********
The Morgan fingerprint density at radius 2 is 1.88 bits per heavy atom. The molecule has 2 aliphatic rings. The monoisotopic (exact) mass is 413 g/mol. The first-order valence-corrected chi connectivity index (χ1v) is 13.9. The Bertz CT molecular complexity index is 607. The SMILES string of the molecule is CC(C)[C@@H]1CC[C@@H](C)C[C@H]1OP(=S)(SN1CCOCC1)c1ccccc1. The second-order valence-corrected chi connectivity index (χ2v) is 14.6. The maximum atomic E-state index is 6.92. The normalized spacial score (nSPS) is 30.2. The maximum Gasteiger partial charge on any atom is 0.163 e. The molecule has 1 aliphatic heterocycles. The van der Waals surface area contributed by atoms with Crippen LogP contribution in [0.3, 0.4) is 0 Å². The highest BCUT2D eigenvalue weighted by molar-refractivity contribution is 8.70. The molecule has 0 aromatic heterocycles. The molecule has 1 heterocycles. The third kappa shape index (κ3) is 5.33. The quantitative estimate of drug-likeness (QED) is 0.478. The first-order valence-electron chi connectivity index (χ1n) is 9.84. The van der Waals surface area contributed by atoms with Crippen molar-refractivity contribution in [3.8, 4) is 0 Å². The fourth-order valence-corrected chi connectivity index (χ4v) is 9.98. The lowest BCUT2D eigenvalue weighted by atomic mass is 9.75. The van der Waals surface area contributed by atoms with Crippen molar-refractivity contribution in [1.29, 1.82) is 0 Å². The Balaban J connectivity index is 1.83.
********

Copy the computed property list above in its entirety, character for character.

The Morgan fingerprint density at radius 2 is 1.88 bits per heavy atom. The molecule has 2 aliphatic rings. The monoisotopic (exact) mass is 413 g/mol. The first-order valence-corrected chi connectivity index (χ1v) is 13.9. The Bertz CT molecular complexity index is 607. The SMILES string of the molecule is CC(C)[C@@H]1CC[C@@H](C)C[C@H]1OP(=S)(SN1CCOCC1)c1ccccc1. The second-order valence-corrected chi connectivity index (χ2v) is 14.6. The maximum atomic E-state index is 6.92. The normalized spacial score (nSPS) is 30.2. The maximum Gasteiger partial charge on any atom is 0.163 e. The molecule has 1 aliphatic heterocycles. The van der Waals surface area contributed by atoms with Crippen LogP contribution in [0.3, 0.4) is 0 Å². The highest BCUT2D eigenvalue weighted by molar-refractivity contribution is 8.70. The molecule has 0 aromatic heterocycles. The molecule has 1 heterocycles. The third kappa shape index (κ3) is 5.33. The quantitative estimate of drug-likeness (QED) is 0.478. The first-order valence-electron chi connectivity index (χ1n) is 9.84. The van der Waals surface area contributed by atoms with Crippen molar-refractivity contribution in [3.8, 4) is 0 Å². The fourth-order valence-corrected chi connectivity index (χ4v) is 9.98. The lowest BCUT2D eigenvalue weighted by atomic mass is 9.75. The van der Waals surface area contributed by atoms with Crippen molar-refractivity contribution in [1.29, 1.82) is 0 Å². The Balaban J connectivity index is 1.83.